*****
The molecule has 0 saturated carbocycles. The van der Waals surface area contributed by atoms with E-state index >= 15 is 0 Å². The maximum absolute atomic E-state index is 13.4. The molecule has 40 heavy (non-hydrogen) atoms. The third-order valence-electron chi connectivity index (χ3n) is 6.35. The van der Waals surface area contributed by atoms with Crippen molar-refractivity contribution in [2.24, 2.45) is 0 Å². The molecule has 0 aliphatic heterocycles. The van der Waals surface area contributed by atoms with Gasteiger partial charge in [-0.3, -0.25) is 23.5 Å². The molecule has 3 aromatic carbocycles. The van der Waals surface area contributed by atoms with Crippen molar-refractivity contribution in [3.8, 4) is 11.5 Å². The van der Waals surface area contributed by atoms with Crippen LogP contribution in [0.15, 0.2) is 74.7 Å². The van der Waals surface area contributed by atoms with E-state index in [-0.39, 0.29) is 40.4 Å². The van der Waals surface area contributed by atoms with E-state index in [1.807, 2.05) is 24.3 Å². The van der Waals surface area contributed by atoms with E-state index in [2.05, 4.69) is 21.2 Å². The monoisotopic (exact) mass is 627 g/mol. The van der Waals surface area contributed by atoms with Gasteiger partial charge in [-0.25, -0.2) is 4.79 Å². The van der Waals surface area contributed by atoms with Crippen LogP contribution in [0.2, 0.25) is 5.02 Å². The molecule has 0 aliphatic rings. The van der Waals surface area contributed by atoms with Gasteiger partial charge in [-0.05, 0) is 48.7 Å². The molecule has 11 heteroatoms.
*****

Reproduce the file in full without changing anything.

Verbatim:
The molecule has 0 saturated carbocycles. The van der Waals surface area contributed by atoms with E-state index >= 15 is 0 Å². The maximum absolute atomic E-state index is 13.4. The molecule has 40 heavy (non-hydrogen) atoms. The third-order valence-electron chi connectivity index (χ3n) is 6.35. The van der Waals surface area contributed by atoms with Crippen molar-refractivity contribution in [2.24, 2.45) is 0 Å². The molecule has 0 aliphatic heterocycles. The van der Waals surface area contributed by atoms with Gasteiger partial charge in [-0.3, -0.25) is 23.5 Å². The molecule has 3 aromatic carbocycles. The van der Waals surface area contributed by atoms with Crippen molar-refractivity contribution in [3.8, 4) is 11.5 Å². The van der Waals surface area contributed by atoms with Crippen LogP contribution in [0.15, 0.2) is 74.7 Å². The van der Waals surface area contributed by atoms with E-state index in [-0.39, 0.29) is 40.4 Å². The van der Waals surface area contributed by atoms with E-state index in [1.807, 2.05) is 24.3 Å². The van der Waals surface area contributed by atoms with E-state index in [2.05, 4.69) is 21.2 Å². The monoisotopic (exact) mass is 627 g/mol. The van der Waals surface area contributed by atoms with Gasteiger partial charge in [-0.25, -0.2) is 4.79 Å². The van der Waals surface area contributed by atoms with Crippen LogP contribution in [0.2, 0.25) is 5.02 Å². The molecule has 0 aliphatic rings. The van der Waals surface area contributed by atoms with Gasteiger partial charge in [-0.05, 0) is 48.7 Å². The molecule has 11 heteroatoms.